The Huddle Up

Stranger Danger vs. Separation Anxiety

Sep 2, 2023 | Parenting

Written by JoAnna Wu - One Huddle Parenting Expert
JoAnna Wu – One Huddle Parenting Expert

The difference between these developmental phases, and practical tips to help you through

You may have heard the term stranger danger when you were a child, your parents warning you not to accept candy or rides in vans from strangers. Or maybe once you had your own child someone commented on your child’s “fear” of strangers as they approached and the baby cried or tried to hide. We often expect children to be wary of total strangers, but many babies have an anxious response to anyone who they are not deeply attached to, including friends and family. 

*stranger danger is an easy to remember and commonly used phrase- stranger anxiety is the more official term used to explain an anxious response to unfamiliar people

You may have also heard of separation anxiety, especially if you have a toddler, or had a toddler, or have ever been in the presence of a toddler. People use this term to explain their baby crying or otherwise seeming distressed when their preferred adult leaves the room. You may hear someone exclaim “all I did was walk away for a second and my toddler started screaming! I mean, I spend 20 hours a day with them! Where do they think I’m going?!”. Often separation anxiety is paired with words like clingy or needy, adding a distinctly negative (and I’d argue unwarranted) connotation.  

These phrases are sometimes used interchangeably in casual conversation. And because there are so many moments when a child is being left with a new caregiver and their primary adult is leaving, it makes sense. But we are actually witnessing a child work through two distinct (though related and often overlapping) psychological experiences, while also trying to understand the world!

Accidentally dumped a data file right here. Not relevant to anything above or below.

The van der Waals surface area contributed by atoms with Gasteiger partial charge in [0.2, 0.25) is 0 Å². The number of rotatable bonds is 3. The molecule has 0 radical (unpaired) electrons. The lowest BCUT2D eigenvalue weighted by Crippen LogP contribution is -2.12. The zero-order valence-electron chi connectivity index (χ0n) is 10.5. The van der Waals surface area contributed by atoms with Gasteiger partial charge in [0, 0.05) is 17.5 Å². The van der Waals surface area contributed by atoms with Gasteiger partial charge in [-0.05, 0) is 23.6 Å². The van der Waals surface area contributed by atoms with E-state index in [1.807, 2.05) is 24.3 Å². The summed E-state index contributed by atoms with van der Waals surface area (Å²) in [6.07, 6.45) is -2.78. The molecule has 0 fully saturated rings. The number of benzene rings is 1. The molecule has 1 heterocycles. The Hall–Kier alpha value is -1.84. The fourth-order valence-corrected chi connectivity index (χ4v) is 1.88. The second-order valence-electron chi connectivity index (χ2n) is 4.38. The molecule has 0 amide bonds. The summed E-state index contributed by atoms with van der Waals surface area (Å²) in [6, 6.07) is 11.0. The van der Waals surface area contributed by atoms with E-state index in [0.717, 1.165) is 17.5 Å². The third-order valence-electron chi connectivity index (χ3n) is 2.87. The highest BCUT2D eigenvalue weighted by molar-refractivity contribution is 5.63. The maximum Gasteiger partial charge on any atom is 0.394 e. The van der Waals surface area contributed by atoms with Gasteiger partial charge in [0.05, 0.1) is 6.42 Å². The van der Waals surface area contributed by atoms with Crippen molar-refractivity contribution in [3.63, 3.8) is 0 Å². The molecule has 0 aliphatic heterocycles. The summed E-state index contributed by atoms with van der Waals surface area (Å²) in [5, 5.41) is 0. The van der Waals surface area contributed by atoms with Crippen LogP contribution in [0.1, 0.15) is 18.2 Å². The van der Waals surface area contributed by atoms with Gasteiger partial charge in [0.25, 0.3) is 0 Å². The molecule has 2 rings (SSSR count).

A Peek Behind the Cognitive Curtain: Developmental Stages

Understanding a child’s developmental stage is helpful in understanding their experience of the world, which in turn allows us to better understand their behavior. 

Key developmental milestones for social competency

Babies first learn who they can trust/distrust (Can I trust you to take care of me? Are my needs consistently & lovingly met?), toddlers then explore their desire for autonomy (Am I capable person- separate from my grownup? Does my grownup believe in my competence and ability to learn new skills?). 

Around 7- or 8-months old babies develop object permanence: the concept that an object still exists when it cannot be seen or heard. Peek-a-boo and other hide-and-reveal games become endlessly entertaining at this age! You may have witnessed the pure joy a baby experiences from dropping an item over and over and over again, just for it to magically reappear!

So, what does this mean for daycare drop off, date nights, or grandparent visits? 

Stranger Danger (stranger anxiety)

Around 8 months old stranger anxiety usually emerges as the baby begins the process of distinguishing between “familiar” and “unfamiliar”. A child’s primary caregiver is their link to security and safety, and the unknown represents the potential loss of that safety. This threat of danger can trigger an anxious response- especially if an unfamiliar adult is trying to take a baby from its mother. It is understandable then, that when you’re trying to drop your child off at daycare, a babysitter or even with their grandparents- all your baby really cares about is that this person isn’t their person! This can be upsetting for people who are involved in your child’s life because it can feel like a rejection. But really, being wary of strangers is a protective instinct meant to help keep the child out of danger!